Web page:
The Dodge Challenger is the name of three different generations of automobiles marketed by the Dodge division of Chrysler. The first generation Dodge Challenger was a pony car built from 1970 to 1974, using the Chrysler E platform and sharing major components with the Plymouth Barracuda. The second generation, from 1978 to 1983, was a badge engineered Mitsubishi Galant Lambda. The third, and current generation, was introduced in 2008 as a rival to the evolved fifth generation Ford Mustang and the reintroduced fifth generation Chevrolet Camaro. On December 3, 2007, Chrysler started taking deposits for the third-generation Dodge Challenger which debuted on February 6, 2008 simultaneously at the Chicago Auto Show and Philadelphia International Auto Show. Listing at US$40,095, the new version was a 2-door coupe which shared common design elements with the first generation Challenger, despite being significantly longer and taller. The chassis is a modified (shortened wheelbase) version of the LX platform that underpins the 2006–Current Dodge Charger, 2005–2008 Dodge Magnum, and the 2005–Current Chrysler 300. The LX was developed in America from the previous Chrysler LH platform, which had been designed to allow it to be easily upgraded to rear and all-wheel drive. Many Mercedes components were incorporated, including the Mercedes-Benz W220 S-class control arm front suspension, the Mercedes-Benz W210 E-Class 5-link rear suspension, the W5A580 5-speed automatic, the rear differential, and the ESP system. All (7119) 2008 models were SRT8s and equipped with the 6.1 L (370 cu in) Hemi and a 5-speed AutoStick automatic transmission. The entire 2008 U.S. run of 6,400 cars were pre-sold (many of which for above MSRP), and production commenced on May 8, 2008; Chrysler Canada offered a further 670+ SRTs uniquely badged as the Challenger 500 (paying homage to Charger and Coronet 500s) all of which were shipped to Canadian Dodge dealers. Chrysler of Mexico offered only 100 of these cars for that country with a 6.1 liter V8 and 425 brake horsepower (317 kW) (SAE); the version of which was the SRT8. Chrysler auctioned off two 2008 SRT8 for charity with the first car going for $400,000 to benefit the notMYkid non-profit organization. A "B5" Blue No.43 car fetched a winning bid of $228,143.43 with proceeds going to the Victory Junction Gang Camp.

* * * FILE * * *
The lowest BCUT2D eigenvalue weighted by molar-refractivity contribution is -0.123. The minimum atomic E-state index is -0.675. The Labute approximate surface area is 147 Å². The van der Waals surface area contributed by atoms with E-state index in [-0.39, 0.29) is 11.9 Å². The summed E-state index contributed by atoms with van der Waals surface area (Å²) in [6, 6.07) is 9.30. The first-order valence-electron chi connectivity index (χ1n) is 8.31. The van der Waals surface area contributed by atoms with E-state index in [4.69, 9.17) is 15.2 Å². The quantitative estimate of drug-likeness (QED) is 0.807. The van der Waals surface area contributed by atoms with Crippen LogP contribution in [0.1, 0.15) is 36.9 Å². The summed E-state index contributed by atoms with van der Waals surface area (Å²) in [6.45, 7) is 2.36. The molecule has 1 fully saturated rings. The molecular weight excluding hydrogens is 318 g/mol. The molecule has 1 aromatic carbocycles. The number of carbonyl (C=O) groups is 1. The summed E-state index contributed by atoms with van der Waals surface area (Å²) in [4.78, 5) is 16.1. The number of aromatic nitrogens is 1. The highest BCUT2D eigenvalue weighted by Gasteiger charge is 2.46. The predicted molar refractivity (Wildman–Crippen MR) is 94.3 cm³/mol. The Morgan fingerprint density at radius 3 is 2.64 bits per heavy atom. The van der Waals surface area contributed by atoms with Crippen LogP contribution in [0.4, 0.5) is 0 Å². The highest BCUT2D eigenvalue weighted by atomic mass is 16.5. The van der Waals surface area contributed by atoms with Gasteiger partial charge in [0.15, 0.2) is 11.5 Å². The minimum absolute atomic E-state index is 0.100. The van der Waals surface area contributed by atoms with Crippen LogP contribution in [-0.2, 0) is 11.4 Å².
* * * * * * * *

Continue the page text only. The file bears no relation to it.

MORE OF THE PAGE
The Dodge Charger is an American automobile manufactured by the Dodge division of Chrysler. There have been several different Dodge vehicles, built on three different platforms and sizes, all bearing the Charger nameplate. The name is generally associated with a performance model in the Dodge range; however, it has also adorned subcompact hatchbacks, full-sized sedans, and personal luxury coupes. The three main iterations of Dodge Chargers were a mid-sized (B-body) two-door car from 1966 to 1978, a subcompact (L-body) car from 1983 to 1987, and the (LX and LY) full-sized platform four-door sedans built since 2006. The name was also carried by a 1999 concept car that differed substantially from the Charger eventually placed into production for the 2006 model year. A similar name, the Ramcharger, was used for the truck-based vehicle. The name Charger was also used in Brazil as performance model based on the Dart, between 1970 and 1980.